The close of the war.  And, as Gordon’s book title reads, the “establishment of the independence of the United States of America.”  With the approval of the Second Continental Congress at their meeting in Philadelphia at the Pennsylvania State House on July 4, 1776, the colonies severed their ties to Great Britain, and declared themselves to be free and independent states.  In order to let the colonists know as quickly as possible about this momentous decision, Congress ordered that copies of the “Declaration of Independence” be printed that night, and about 200 copies were printed by John Dunlap at his small printing shop near the State House.  Known as the “Dunlap Broadside,” this was the first printing of the U.S. Declaration of Independence.  There remain only 25 known copies of this first U.S. printing, and, not surprisingly, Davidson does NOT own one!  But what about the first British printing?  When did Britain let its citizens know what the U.S. had done?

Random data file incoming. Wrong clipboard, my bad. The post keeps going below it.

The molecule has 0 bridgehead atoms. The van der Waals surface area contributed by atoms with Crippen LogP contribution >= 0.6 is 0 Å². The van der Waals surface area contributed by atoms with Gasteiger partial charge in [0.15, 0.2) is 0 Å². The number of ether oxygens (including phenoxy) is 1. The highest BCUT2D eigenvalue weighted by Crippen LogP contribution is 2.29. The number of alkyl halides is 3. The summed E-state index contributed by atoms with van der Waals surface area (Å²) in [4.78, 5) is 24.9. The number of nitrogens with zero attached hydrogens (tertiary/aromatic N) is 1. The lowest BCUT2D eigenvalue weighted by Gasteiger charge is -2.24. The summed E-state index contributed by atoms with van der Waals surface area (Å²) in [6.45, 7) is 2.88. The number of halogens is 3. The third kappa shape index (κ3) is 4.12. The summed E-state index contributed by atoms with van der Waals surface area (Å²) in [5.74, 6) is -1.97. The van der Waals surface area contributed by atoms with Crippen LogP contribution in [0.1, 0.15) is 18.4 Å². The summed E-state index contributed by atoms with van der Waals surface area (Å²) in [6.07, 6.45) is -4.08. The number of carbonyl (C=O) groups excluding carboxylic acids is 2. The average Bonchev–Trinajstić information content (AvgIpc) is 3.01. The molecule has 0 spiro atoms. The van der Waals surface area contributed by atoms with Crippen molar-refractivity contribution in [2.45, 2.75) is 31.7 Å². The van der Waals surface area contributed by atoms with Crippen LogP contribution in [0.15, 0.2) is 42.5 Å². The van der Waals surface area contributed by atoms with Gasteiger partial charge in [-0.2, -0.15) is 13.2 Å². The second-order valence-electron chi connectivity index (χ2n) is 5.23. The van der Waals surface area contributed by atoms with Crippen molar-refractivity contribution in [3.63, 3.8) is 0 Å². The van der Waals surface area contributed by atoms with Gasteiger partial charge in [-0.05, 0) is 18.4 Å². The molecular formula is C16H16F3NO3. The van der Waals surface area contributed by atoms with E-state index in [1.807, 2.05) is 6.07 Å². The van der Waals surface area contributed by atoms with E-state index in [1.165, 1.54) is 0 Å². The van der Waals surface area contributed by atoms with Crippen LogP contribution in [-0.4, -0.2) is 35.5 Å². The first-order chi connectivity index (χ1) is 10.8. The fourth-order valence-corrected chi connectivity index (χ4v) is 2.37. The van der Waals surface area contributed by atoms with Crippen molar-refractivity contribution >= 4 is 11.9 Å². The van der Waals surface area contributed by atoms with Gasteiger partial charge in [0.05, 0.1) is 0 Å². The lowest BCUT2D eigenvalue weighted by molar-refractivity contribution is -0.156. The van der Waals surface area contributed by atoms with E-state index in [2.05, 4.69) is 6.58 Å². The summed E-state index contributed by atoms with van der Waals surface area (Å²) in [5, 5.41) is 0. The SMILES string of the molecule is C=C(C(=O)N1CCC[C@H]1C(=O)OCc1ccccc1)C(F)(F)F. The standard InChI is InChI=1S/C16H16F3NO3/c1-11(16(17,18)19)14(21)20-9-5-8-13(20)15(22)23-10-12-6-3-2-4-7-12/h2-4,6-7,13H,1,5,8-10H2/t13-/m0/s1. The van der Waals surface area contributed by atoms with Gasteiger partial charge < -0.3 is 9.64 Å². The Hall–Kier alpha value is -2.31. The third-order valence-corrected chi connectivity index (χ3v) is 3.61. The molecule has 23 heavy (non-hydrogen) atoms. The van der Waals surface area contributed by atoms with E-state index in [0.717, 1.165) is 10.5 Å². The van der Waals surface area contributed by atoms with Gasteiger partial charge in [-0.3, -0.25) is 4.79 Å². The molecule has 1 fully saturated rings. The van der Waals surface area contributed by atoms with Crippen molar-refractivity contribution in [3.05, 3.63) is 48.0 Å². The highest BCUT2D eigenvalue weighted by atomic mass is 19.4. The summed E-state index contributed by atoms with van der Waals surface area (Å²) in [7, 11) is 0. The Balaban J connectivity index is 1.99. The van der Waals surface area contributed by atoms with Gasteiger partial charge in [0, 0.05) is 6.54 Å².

The Gentleman's Magazine 1776

The Gentleman’s Magazine 1776

The Gentleman's Magazine August 1776

The Gentleman’s Magazine August 1776

The August 1776 issue of the London publication, The Gentleman’s Magazine includes an early, very possibly the first, British printing of the “Declaration of American Independency” on pages 361-362.

Declaration of American Independency

Declaration of American Independency

Declaration of American Independency

Declaration of American Independency

The magazine was founded by Edward Cave in 1731, and was considered to be the most influential periodical of its time.  The August issue also includes additional coverage of the Revolution including Parliamentary debates regarding the colonies, some selected correspondence of George Washington, resolutions of the Continental Congress, and maps of areas of major colonial battles.

Map of Philadelphia

Map of Philadelphia

We are fortunate to have a collection of The Gentleman’s Magazine in the Rare Book Room, including the volume for 1776.

Happy Birthday, USA!